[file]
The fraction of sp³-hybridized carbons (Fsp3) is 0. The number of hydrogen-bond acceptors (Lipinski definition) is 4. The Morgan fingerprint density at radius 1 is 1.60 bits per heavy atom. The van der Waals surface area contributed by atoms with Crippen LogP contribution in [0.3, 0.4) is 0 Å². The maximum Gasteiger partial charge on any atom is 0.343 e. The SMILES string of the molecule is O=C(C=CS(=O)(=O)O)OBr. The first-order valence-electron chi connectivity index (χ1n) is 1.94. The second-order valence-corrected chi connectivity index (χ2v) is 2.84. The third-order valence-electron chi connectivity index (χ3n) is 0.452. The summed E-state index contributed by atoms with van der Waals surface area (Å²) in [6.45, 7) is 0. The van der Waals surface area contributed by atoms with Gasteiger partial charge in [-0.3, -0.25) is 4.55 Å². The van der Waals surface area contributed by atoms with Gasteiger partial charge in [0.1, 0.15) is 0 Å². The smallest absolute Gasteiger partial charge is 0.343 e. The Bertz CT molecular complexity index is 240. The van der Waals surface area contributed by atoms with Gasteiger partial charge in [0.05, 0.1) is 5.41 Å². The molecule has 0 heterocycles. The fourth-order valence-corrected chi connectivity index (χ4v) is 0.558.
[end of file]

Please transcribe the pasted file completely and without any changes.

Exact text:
The fraction of sp³-hybridized carbons (Fsp3) is 0. The number of hydrogen-bond acceptors (Lipinski definition) is 4. The Morgan fingerprint density at radius 1 is 1.60 bits per heavy atom. The van der Waals surface area contributed by atoms with Crippen LogP contribution in [0.3, 0.4) is 0 Å². The maximum Gasteiger partial charge on any atom is 0.343 e. The SMILES string of the molecule is O=C(C=CS(=O)(=O)O)OBr. The first-order valence-electron chi connectivity index (χ1n) is 1.94. The second-order valence-corrected chi connectivity index (χ2v) is 2.84. The third-order valence-electron chi connectivity index (χ3n) is 0.452. The summed E-state index contributed by atoms with van der Waals surface area (Å²) in [6.45, 7) is 0. The van der Waals surface area contributed by atoms with Gasteiger partial charge in [-0.3, -0.25) is 4.55 Å². The van der Waals surface area contributed by atoms with Gasteiger partial charge in [0.1, 0.15) is 0 Å². The smallest absolute Gasteiger partial charge is 0.343 e. The Bertz CT molecular complexity index is 240. The van der Waals surface area contributed by atoms with Gasteiger partial charge in [0.05, 0.1) is 5.41 Å². The molecule has 0 heterocycles. The fourth-order valence-corrected chi connectivity index (χ4v) is 0.558.